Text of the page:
President Obama is announcing plans Thursday to boost
domestic energy production, which is expected to include new offshore oil exploration and drilling. The White House says its new strategy will "set America on a path to energy independence." While drilling isn't likely to win many fans among environmentalists, it could help bring Republicans on board with the president's energy initiatives since the GOP has pushed hard for more domestic drilling to reduce dependence on foreign oil.
Fact Check: How dependent is the U.S. on foreign oil, and where does most of it come from?
- The United States is the world's third largest crude oil producer, but still imports the majority of oil it uses. According to the U.S. Energy Information Administration, 43 percent of the oil used in the United States is domestically produced and 57 percent is imported.
- In 2008, the United States produced 10 percent of the world's petroleum and consumed 23 percent, the USEIA reports.
- Almost half of U.S. crude oil and petroleum-product imports came from the Western Hemisphere (North, South, and Central America and the Caribbean, including U.S. territories) during 2008, according to the USEIA. That includes Canada, which alone provided just over 20 percent of U.S. imports. About 20 percent of imports came from the Persian Gulf countries of Bahrain, Iraq, Iran, Kuwait, Qatar, Saudi Arabia and United Arab Emirates, with just under 14
percent from Saudi Arabia alone.
- The Energy Information Administration says the increase in U.S. crude oil production in the Gulf of Mexico and elsewhere, combined with increasing biofuel and coal-to-liquids (CTL) production, will reduce the need for imports over the long term. It projects U.S. petroleum-import dependence will fall from 58 percent in 2007 to 40 percent by 2030.
- The United States already produces a significant percentage of the world's oil, though its huge appetite for petroleum will keep it dependent on foreign sources for the foreseeable future. But progress is being made. And the president's proposals for new drilling could win GOP support for some of his other energy initiatives, in addition to boosting oil supplies.
Special to CNN
Politicians tend to think about how the minds and brains of voters work in one of two ways.
The first is to assume that voters come to decisions on issues like health care reform by carefully examining the data and the arguments and then calculating whether one plan or another better fits their rational self-interest. In this view, a campaign is a debate on the issues.
When you hear (or heard) Democratic strategists dismiss polls showing that the majority of Americans opposed the president's health care plan but support its component parts, this is the model of the mind of the voter they are assuming.
Special to CNN
(CNN) - Wednesday's speech from President Obama unveiling his new strategy on offshore drilling, which will keep some sensitive coastal areas open for drilling, hits close to home for me.
I grew up in Chadwick Beach, on the New Jersey shore. My parents took us camping up and down the Eastern Seaboard. In the summer, as a teenager, I'd spend all day every day at the beach and in the ocean, surfing and bodysurfing. Although I remember all the good times along the shore, I also remember the bad, including when hypodermic needles and frothy chemical waste from nearby plants began washing up on the sand.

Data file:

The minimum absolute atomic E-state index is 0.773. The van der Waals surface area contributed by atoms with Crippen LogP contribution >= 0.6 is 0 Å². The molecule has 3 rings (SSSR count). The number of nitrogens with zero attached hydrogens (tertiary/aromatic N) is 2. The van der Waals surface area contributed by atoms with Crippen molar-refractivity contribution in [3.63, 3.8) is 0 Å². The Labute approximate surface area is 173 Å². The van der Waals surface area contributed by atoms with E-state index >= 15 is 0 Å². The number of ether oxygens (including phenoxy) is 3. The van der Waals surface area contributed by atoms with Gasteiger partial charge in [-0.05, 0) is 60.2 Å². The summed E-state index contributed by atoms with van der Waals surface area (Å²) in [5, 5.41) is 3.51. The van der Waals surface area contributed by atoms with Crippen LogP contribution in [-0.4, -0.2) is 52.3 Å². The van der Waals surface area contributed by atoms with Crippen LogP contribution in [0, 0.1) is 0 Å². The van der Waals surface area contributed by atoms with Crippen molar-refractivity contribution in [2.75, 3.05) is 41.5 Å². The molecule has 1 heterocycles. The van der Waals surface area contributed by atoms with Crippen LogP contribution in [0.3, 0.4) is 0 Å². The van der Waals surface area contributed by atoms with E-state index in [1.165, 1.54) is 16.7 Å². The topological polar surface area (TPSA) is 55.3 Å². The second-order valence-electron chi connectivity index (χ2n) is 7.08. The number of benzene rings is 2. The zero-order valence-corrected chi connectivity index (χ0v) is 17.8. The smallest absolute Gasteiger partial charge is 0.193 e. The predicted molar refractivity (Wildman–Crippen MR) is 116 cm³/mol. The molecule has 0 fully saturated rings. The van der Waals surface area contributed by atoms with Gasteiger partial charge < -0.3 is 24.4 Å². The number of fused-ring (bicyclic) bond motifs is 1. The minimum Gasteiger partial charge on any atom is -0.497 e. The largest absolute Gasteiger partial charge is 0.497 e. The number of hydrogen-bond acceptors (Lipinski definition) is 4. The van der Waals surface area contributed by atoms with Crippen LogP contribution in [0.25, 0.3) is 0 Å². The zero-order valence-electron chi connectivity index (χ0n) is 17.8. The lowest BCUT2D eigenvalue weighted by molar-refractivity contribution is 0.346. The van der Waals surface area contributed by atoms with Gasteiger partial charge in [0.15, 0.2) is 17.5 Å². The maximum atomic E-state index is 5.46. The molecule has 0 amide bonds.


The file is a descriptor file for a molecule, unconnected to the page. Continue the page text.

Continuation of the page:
Now I foresee even more of the bad for places along the East Coast shoreline, as well as the thousands of miles of coast that will be exposed to oil spills, from this latest plan to open up offshore drilling areas.
[cnn-photo-caption image=http://i.cdn.turner.com/cnn/2010/POLITICS/04/01/perkins.rnc/story.tonyperkins.gi.jpg caption="Tony Perkins is urging members of the Family Research Council to stop donating to the Republican National Committee." width=300 height=169]
CNN Political Editor
Atlanta, Georgia (CNN) - The head of an influential social conservative organization urged members and supporters Wednesday to stop donating to the Republican National Committee and instead contribute to its own coffers or to candidates with like-minded goals.
Tony Perkins, president of the Family Research Council, made the plea in his "Washington Update" column posted on the organization's Web site following the revelation that the RNC paid for a night out at a risque Hollywood nightclub.
"I've hinted at this before, but now I am saying it - don't give money to the RNC," Perkins said in his column. "If you want to put money into the political process, and I encourage you to do so, give directly to candidates who you know reflect your values.
Special to CNN
New York City (CNN) - Who am I? I am an American from the soles of my feet to the hair that once adorned my bald head. An American whose black-skinned ancestors were stolen from their lives and cultures and piled in the holds of ships like so many sacks of skin.
An American whose Jewish ancestors stowed their lives into the holds of later vessels running from a thousand years of anti-Semitism that was soon to blossom into a Holocaust.
An American whose ancestors walked across the frozen waters from Asia to North America discovering a new world that would one day be stolen from their descendants. An English-speaking American whose language is also whispering French from my Louisiana relatives and sublime Spanish from the Mexicans and Mexican-Americans I rubbed shoulders with growing up in Southern California.
Gary Tuchman | BIO
CNN's Gary Tuchman reports Scott Roeder's ex-wife was not shocked Roeder was accused of Dr. George Tiller's murder.
President Obama announced a plan to expand offshore drilling Wednesday, but does it go against his campaign promises?
Dan Simon | BIO